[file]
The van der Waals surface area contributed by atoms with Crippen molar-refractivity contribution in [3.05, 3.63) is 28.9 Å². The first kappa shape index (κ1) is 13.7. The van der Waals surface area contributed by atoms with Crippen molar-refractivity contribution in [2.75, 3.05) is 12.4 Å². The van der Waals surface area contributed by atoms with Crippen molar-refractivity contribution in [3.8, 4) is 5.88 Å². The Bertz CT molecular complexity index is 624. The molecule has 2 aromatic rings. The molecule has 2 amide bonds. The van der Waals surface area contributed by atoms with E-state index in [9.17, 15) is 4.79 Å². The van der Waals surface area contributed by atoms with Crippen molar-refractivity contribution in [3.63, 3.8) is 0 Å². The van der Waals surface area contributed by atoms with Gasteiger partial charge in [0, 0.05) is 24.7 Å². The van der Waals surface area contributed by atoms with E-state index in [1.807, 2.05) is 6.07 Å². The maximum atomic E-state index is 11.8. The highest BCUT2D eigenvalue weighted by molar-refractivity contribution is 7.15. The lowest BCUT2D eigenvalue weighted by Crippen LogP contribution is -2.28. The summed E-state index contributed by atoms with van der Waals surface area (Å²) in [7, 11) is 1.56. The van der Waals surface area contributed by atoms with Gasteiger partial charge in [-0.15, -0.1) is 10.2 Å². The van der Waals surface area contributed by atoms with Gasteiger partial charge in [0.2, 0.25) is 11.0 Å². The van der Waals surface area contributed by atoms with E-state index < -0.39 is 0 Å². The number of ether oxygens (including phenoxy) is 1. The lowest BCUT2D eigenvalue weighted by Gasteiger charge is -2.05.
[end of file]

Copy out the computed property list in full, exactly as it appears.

The van der Waals surface area contributed by atoms with Crippen molar-refractivity contribution in [3.05, 3.63) is 28.9 Å². The first kappa shape index (κ1) is 13.7. The van der Waals surface area contributed by atoms with Crippen molar-refractivity contribution in [2.75, 3.05) is 12.4 Å². The van der Waals surface area contributed by atoms with Crippen molar-refractivity contribution in [3.8, 4) is 5.88 Å². The Bertz CT molecular complexity index is 624. The molecule has 2 aromatic rings. The molecule has 2 amide bonds. The van der Waals surface area contributed by atoms with E-state index in [9.17, 15) is 4.79 Å². The van der Waals surface area contributed by atoms with Crippen molar-refractivity contribution in [3.63, 3.8) is 0 Å². The van der Waals surface area contributed by atoms with Gasteiger partial charge in [0, 0.05) is 24.7 Å². The van der Waals surface area contributed by atoms with E-state index in [1.807, 2.05) is 6.07 Å². The maximum atomic E-state index is 11.8. The highest BCUT2D eigenvalue weighted by molar-refractivity contribution is 7.15. The lowest BCUT2D eigenvalue weighted by Crippen LogP contribution is -2.28. The summed E-state index contributed by atoms with van der Waals surface area (Å²) in [7, 11) is 1.56. The van der Waals surface area contributed by atoms with Gasteiger partial charge in [-0.15, -0.1) is 10.2 Å². The van der Waals surface area contributed by atoms with Gasteiger partial charge in [0.2, 0.25) is 11.0 Å². The van der Waals surface area contributed by atoms with E-state index < -0.39 is 0 Å². The number of ether oxygens (including phenoxy) is 1. The lowest BCUT2D eigenvalue weighted by Gasteiger charge is -2.05.